By Robert Sanchez
Here’s a trivia question for you: What do the names mentioned in the following paragraph have in common, other than being in boldfaced type?
Henry Flagler built a railroad and a string of hotels down Florida’s Atlantic coast, ultimately contributing to the economic foundation of modern day Miami. Henry Plant built a railroad that linked Tampa to the rest of the nation at an important juncture in that city’s history. Vanderbilt, Stanford, and Duke are among America’s most prestigious universities. Philanthropic foundations bear the names of Andrew Carnegie and John D. Rockefeller. The names of the late Andrew Mellon, J.P. Morgan, and Charles M. Schwab are still associated with the world of finance.
So, the question recurs: What do these names have in common? A clue: All are among the 28 names on an alphabetical list ranging from John Jacob Astor to Charles Tyson Yerkes. Hints: It could be a list of America’s most significant business pioneers, a list of our most noteworthy philanthropists, or a list of successful industrialists and bankers. Is it any of those things?
No, of course not. Instead, these names and 18 others are all on a list of successful American businessmen whom left-leaning politicians, radical labor leaders, and Marxist-influenced academics have dubbed “robber barons.” In muckraking books and media broadsides, these wealthy Americans were pilloried for their financial success. The critics seemed to operate on the theory that if these tycoons were rich, then it must not be because they had shown great vision, initiative, persistence, and hard work but instead it must be because they had somehow “robbed” other Americans of what was rightfully theirs.
The term “robber barons” emerged late in the 19th Century, but these kinds of beliefs the term reflected were not new in public discourse. Indeed, from the time of Florida’s territorial Governor (and later President) Andrew Jackson right up to the present, Americans have been subjected to a lot of populist “root for the underdog” political rhetoric. Common were tales of persons who were born in a log cabin or in some other humble circumstance but who nonetheless went on to achieve great success in business, politics, and/or the military. The protagonists in these tales were widely admired. Horatio Alger even wrote books about them, and the rags-to-riches theme continues even today with examples such as the current hit Broadway musical honoring the born-out-of-wedlock Alexander Hamilton.
Henry Flagler and Mayor Joseph Fogarty at the opening of the Florida East Coast Railway’s Key West Extension, Jan. 22, 1912. Courtesy of Florida Keys — Public Libraries.
In contrast, in a different theme persisting in much of the political rhetoric and in many of the newspaper cartoons throughout our history, members of the wealthy “elite” were often portrayed and disparaged as snooty, aloof, and uncaring. Granted, they were not blameless for this image. Indeed, some of the tycoons, especially the nouveau riche among them, fed the negative stereotypes by flaunting of their riches, sometimes in embarrassingly crude and tasteless displays. Moreover, in the realm of commerce, some were credibly accused of using ruthless tactics to rub out their competitors and suppress unrest among employees who were attempting to organize to protest low wages and brutal working conditions during the early years of the labor movement. Critics also charged that the moguls often got away with these tactics thanks to an early form of “crony capitalism,” which then as now created a cozy alliance between the would-be monopolists and various federal and state politicians.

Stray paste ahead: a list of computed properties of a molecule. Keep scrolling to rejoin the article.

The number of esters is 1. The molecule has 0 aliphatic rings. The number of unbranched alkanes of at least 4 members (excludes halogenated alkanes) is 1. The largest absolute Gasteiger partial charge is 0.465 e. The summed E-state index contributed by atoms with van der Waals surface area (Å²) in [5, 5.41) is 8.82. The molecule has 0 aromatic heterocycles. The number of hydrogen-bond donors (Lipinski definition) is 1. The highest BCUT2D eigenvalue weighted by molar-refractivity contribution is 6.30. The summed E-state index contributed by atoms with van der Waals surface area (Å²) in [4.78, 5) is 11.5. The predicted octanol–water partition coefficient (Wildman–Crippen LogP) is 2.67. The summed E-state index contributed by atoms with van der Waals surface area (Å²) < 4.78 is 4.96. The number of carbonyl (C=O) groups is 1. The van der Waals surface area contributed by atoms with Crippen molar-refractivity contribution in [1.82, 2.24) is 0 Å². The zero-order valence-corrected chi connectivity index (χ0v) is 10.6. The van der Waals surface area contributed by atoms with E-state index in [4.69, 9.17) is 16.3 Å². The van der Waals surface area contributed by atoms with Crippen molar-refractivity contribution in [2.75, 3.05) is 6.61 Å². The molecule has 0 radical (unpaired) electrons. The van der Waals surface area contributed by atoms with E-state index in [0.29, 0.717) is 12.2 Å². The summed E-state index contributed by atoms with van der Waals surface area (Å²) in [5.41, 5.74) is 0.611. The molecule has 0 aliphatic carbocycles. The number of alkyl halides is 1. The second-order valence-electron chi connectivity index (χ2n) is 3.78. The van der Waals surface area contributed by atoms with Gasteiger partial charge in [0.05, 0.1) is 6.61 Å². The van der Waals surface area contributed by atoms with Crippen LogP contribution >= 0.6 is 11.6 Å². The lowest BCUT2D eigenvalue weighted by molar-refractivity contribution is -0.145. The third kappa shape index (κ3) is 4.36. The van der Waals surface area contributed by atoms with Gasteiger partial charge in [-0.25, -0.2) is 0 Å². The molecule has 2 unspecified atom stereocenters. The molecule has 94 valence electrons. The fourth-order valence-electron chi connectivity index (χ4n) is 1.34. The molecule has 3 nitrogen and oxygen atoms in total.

Although the populist undercurrent had persisted in American politics through much of the 19th Century, it erupted with full force during that century’s final two decades. That’s when some of the negative side effects amid the many benefits of the industrial revolution began to draw attention.
The criticism of the rich and powerful continued and even intensified during the so-called “progressive era” of the early 20th Century. Not even our nation’s founders could escape criticism during that misguided era. For instance, 1913 saw the publication of historian Charles A. Beard’s deeply flawed-but-influential book titled An Economic Interpretation of the Constitution of the United States. In this book the author argues that James Madison and the others who produced the U.S. Constitution weren’t as they were typically portrayed — principled patriots bent on leaving a legacy of liberty for future generations. Instead, Beard argued, they were actually wealthy elitists determined to produce a Constitution designed to protect their own selfish interests.